such West Coast groups as the
Grateful Dead and the Jefferson
Airplane.
By midafternoon the throng
was estimated at between 200,000
and 500,000 at the Altamont
Speedway 50 miles east of S a n
Francisco.
"This is a gift for Christmas
and Hanukkah from the Rolling
Stones," a spokesman said.
The-Michigan Daily, edited and man-
aged by students at the University of
Michigan. News phone: 764-0552. Second
Class postage paid at Ann Arbor, Mich-
igan, 420 Maynard St., Ann Arbor,

Michigan 48104. Published daily Tues-
day thrcugh Sunday morning Univer-
sity year. Subscription rates: $10 by
carrier, $10 by mail.
Summer Session published Tuesday
through Saturday morning. Subscrip-
tion rates: $3.00 by carrier, $3.00 by
mail.
NATIONAL.GENERA. CORPORATION
FOX EASTERN THEATRESNN
FOR VILL8GE
375 Na.MAPLE RD.-"769.1300
HURRY' ENDS SOON
MON.-WED.--7:10-9:201
THURS.-SUN.-1 :00-3:05-
5:10-7:15-9:30
Mh CENTURY- X'"fSEMTS
BUTCH CASSIDY AND
THE SUNDANCE KID
PL(ISO" COLOR BY tEUJIE
When in California Visit
Grauman's Chinese Theatre
iI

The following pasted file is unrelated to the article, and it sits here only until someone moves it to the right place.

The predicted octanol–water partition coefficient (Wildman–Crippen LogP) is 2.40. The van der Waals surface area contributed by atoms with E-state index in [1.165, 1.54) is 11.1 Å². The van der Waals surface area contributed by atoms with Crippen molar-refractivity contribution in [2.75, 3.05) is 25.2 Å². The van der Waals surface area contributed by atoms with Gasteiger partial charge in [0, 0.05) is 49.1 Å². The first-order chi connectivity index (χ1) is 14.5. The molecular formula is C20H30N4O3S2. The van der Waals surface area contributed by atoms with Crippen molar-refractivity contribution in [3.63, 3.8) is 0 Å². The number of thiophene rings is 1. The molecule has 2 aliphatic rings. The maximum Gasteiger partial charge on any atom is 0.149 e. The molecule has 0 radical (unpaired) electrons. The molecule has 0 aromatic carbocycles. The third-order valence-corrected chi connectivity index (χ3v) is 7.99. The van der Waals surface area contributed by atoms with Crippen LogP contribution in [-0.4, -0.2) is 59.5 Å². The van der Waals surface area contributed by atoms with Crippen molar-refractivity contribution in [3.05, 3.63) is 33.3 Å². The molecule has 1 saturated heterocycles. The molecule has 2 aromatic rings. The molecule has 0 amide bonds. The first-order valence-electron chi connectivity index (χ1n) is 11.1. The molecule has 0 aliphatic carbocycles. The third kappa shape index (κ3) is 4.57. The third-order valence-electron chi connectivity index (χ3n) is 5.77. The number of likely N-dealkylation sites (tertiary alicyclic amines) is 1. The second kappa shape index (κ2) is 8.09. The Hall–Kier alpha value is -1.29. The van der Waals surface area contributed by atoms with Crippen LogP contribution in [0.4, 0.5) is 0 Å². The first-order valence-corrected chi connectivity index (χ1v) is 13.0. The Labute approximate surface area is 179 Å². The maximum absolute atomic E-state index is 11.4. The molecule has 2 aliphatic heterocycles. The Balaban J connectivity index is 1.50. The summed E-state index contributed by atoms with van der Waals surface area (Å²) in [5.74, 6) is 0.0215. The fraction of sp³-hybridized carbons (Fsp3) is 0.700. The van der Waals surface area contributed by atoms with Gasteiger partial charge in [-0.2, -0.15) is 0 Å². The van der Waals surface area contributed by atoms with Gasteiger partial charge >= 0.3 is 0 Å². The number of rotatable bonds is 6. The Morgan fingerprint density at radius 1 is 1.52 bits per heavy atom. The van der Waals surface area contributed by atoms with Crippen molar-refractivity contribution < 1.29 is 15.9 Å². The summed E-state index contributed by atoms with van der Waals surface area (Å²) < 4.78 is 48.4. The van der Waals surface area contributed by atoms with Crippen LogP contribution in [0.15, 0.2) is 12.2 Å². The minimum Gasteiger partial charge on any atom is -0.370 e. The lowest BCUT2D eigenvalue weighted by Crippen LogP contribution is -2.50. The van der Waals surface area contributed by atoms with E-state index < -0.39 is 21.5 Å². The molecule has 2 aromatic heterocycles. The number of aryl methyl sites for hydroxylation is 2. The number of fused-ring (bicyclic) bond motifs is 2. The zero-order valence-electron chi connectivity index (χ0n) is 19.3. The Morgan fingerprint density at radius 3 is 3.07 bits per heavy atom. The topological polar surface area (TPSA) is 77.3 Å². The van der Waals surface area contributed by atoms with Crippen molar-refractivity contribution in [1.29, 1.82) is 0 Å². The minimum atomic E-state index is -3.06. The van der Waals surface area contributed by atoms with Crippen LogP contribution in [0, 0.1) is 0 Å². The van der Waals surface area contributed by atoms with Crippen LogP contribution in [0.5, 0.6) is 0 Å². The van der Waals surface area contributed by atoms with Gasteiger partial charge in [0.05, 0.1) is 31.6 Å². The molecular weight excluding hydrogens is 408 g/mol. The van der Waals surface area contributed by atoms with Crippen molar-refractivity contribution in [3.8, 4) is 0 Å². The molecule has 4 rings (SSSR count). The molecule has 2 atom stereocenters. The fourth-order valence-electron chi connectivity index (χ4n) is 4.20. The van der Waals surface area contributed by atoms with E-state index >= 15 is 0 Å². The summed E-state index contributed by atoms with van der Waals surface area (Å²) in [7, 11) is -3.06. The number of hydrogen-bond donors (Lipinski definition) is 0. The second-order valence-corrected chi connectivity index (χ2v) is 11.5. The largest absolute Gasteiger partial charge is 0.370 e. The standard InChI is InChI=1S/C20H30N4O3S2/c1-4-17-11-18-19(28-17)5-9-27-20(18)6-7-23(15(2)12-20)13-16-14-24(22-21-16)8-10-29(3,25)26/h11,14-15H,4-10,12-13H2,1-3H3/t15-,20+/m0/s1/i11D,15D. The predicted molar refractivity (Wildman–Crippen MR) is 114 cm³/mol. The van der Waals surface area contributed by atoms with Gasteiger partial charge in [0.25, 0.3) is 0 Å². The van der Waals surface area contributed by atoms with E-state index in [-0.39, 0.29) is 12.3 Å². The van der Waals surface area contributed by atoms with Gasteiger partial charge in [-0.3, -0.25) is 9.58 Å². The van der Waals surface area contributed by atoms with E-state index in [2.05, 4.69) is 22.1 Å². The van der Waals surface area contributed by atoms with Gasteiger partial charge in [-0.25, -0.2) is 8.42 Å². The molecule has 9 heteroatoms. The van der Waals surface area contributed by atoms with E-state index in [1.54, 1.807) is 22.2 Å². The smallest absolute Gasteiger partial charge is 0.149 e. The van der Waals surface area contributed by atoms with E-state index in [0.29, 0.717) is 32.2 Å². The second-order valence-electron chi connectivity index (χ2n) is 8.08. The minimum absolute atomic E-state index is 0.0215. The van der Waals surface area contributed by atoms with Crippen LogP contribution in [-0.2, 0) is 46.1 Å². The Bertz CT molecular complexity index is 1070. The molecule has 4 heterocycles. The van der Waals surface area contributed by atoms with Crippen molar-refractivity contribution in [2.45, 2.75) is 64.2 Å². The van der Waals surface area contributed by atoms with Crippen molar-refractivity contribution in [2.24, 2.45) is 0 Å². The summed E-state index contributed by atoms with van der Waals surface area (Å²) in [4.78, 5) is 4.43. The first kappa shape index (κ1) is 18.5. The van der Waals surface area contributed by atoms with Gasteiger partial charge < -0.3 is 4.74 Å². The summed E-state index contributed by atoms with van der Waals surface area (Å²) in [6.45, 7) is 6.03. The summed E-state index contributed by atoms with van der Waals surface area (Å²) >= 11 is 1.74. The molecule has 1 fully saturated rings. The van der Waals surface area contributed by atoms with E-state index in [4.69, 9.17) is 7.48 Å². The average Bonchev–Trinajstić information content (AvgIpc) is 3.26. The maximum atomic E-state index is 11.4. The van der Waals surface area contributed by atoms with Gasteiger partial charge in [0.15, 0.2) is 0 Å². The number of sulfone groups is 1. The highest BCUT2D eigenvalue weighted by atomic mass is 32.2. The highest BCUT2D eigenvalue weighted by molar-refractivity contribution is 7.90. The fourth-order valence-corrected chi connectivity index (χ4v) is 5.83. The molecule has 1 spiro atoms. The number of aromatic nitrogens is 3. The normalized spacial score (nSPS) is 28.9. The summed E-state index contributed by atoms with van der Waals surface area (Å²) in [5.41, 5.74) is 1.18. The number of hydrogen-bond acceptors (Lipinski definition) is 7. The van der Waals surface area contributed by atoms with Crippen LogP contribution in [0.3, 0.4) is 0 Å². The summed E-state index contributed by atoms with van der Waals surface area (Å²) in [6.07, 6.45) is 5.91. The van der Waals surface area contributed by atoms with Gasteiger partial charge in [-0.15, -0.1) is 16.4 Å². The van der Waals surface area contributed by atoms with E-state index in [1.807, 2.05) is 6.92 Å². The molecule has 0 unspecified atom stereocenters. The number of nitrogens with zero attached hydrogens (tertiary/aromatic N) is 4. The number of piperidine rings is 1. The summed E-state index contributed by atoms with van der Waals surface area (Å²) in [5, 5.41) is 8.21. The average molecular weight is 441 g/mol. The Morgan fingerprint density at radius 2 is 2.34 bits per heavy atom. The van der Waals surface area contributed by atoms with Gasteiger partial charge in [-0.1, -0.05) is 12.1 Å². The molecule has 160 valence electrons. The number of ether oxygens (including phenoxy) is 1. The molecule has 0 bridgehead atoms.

.. .... ... r.... . r.,.

gBU1~YjOUSE
End of the Season Basha
with
RAMBLIN'
JAC.K ELLIOTT
Maybe you know him from his days with Woody Guthrie.
Maybe you saw him 26 times in 3 years. Maybe you heard
him on Johnny Cash. Or perhaps you'll discover him on his
new Reprise album (his 27th record), backed by the Nash-
ville Skyline people. Whatever, don't miss him. There are'
no more Jack Elliotts.
LAST NIGHT TONIGHT 665-0606 $2.00

FILM 5

FRIF 1m 1 u U

II. "WINTER LIGHT"
produced by Ingemar Bergman
7:30 P.M.-Monday, December 8
SOCIAL HALL
First Presbyterian Church
1432 Washtenaw
No admission
Coffee and discussion following
III. December 15-"THE VISIT"
Starring INGRID BERGMAN

i

48

jfe1ll1dI

Spend the Holidays with
Ann Arbor Civic Theatre's auntie-
&
j
4 1
~ lanamhar 1AJ)1 R.flA D U

STATE

Shows at: 1-3-
5-7-9:05 P.M.

"An Eloquent, Important Movie!
It Reached Out and Profoundly
Shook Mel"E
-NEWS WEEK
PAN0OMPANFY ,.w.Ksgc # .'tR
RAYERT PRIOUCT ONS swts "
A M

1 ' 70W .r + ,.'.' 6' . . ..._ ...."iii ?s}.'rd. i..+re"Jrd1 J N J' I ..i. _ _ r d